JavaScript 1.3 Overview, Part I: Top-Level Properties and Functions - Doc JavaScript | WebReference

JavaScript 1.3 Overview, Part I: Top-Level Properties and Functions - Doc JavaScript

Top-Level Properties and Functions

JavaScript 1.3 defines three properties of the global object, NaN, Infinity, and undefined.

NaN represents an IEEE floating point reserved for Not-A-Number value. In JavaScript 1.2, NaN was only supported as property of the Number object. In JavaScript 1.3, it is also defined as a property of the global object. The initial value of the property NaN is the IEEE's NaN. NaN is always unequal to any other numbers, including NaN itself. You can use the handy isNaN() method to check for a NaN value. A few of JavaScript methods (such as the Number constructor, parseFloat, and ParseInt) return NaN, if the value specified in the parameter is not a number. Go ahead and hit this button:. Netscape Navigator evaluates parseInt("A") and returns the NaN value.

The undefined value was not previously defined in JavaScript 1.2. undefined is also a property of the global object, whose value is undefined primitive value. A variable that does not have a value is equal to undefined primitive value. The following statement demonstrates the usage of undefined for checking if a variable has been assigned a value:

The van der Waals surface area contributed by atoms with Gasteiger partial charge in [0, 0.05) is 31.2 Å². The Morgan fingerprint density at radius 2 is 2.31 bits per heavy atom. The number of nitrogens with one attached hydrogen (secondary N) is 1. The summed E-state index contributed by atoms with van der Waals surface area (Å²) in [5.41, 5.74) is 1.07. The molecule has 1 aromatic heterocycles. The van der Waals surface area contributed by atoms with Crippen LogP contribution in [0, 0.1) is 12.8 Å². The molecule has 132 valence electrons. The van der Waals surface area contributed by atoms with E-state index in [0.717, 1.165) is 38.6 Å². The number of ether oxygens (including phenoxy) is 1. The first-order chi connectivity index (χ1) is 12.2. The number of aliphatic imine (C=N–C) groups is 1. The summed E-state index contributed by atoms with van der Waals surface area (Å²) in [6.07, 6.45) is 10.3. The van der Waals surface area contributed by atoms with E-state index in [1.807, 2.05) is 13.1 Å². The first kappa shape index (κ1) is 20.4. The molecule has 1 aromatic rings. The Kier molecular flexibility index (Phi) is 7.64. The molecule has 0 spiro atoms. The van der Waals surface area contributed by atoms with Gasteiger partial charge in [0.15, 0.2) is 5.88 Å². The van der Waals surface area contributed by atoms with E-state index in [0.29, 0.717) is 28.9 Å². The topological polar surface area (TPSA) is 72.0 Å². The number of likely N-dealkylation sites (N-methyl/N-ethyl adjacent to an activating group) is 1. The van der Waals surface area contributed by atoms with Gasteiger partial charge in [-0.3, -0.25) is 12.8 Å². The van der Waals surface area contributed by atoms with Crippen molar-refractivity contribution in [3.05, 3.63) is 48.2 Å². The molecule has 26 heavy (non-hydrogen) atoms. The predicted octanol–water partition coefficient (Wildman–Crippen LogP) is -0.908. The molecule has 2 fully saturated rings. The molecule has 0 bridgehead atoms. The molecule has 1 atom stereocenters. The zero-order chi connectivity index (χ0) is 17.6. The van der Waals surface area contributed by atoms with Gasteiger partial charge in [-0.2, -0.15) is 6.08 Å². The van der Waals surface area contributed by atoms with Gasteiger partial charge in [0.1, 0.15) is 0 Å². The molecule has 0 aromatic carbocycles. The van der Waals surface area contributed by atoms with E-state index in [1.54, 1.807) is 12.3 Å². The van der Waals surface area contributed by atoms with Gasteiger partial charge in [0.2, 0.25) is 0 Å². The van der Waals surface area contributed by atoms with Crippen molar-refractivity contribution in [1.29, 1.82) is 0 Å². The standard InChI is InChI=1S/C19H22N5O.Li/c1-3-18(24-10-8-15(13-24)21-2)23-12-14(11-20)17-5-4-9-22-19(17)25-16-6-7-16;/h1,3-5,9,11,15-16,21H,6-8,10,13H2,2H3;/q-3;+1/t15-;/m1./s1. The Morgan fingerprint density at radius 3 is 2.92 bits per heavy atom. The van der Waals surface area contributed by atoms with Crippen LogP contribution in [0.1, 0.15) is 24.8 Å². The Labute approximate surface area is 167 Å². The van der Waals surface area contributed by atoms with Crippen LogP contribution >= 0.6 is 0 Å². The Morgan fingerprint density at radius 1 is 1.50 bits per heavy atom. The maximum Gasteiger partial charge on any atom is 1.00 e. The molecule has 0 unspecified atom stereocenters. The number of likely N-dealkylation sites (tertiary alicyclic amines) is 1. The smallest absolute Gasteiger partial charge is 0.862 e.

var salary;
  if (salary == undefined) document.write("Your salary is not defined.");

In JavaScript1.2 we check if a variable has been assigned by just checking that the variable is true, which is less intuitive:

  var salary;
  if (salary) document.write("Your salary is not defined.");

Infinity is a primitive value that represents a positive infinite number value. In JavaScript 1.2, the infinity number was defined as two properties of the Number object: POSITIVE_INFINITY and NEGATIVE_INFINITY. In JavaScript 1.3, Infinity is defined as the property of the global object and is available as a top-level property. The value Infinity is greater than any other number including itself. Infinity behaves mathematically as it should. Anything multiplied by or added to Infinity is also Infinity. Anything divided by Infinity is 0. Hitting the following button will display the value of the Infinity property of the global object: .

isFinite() is a new global function. It is a top-level function of the global object. Use this function to determine if a number is a finite one. If the argument in isFinite(number) is NaN, positive infinity, or negative infinity, the function returns false. In all other cases, it returns true. For example, isFinite(parseInt("a")) returns false, while isFinite(parseInt(5)) returns true.

Created: September 14, 1998
Revised: September 14, 1998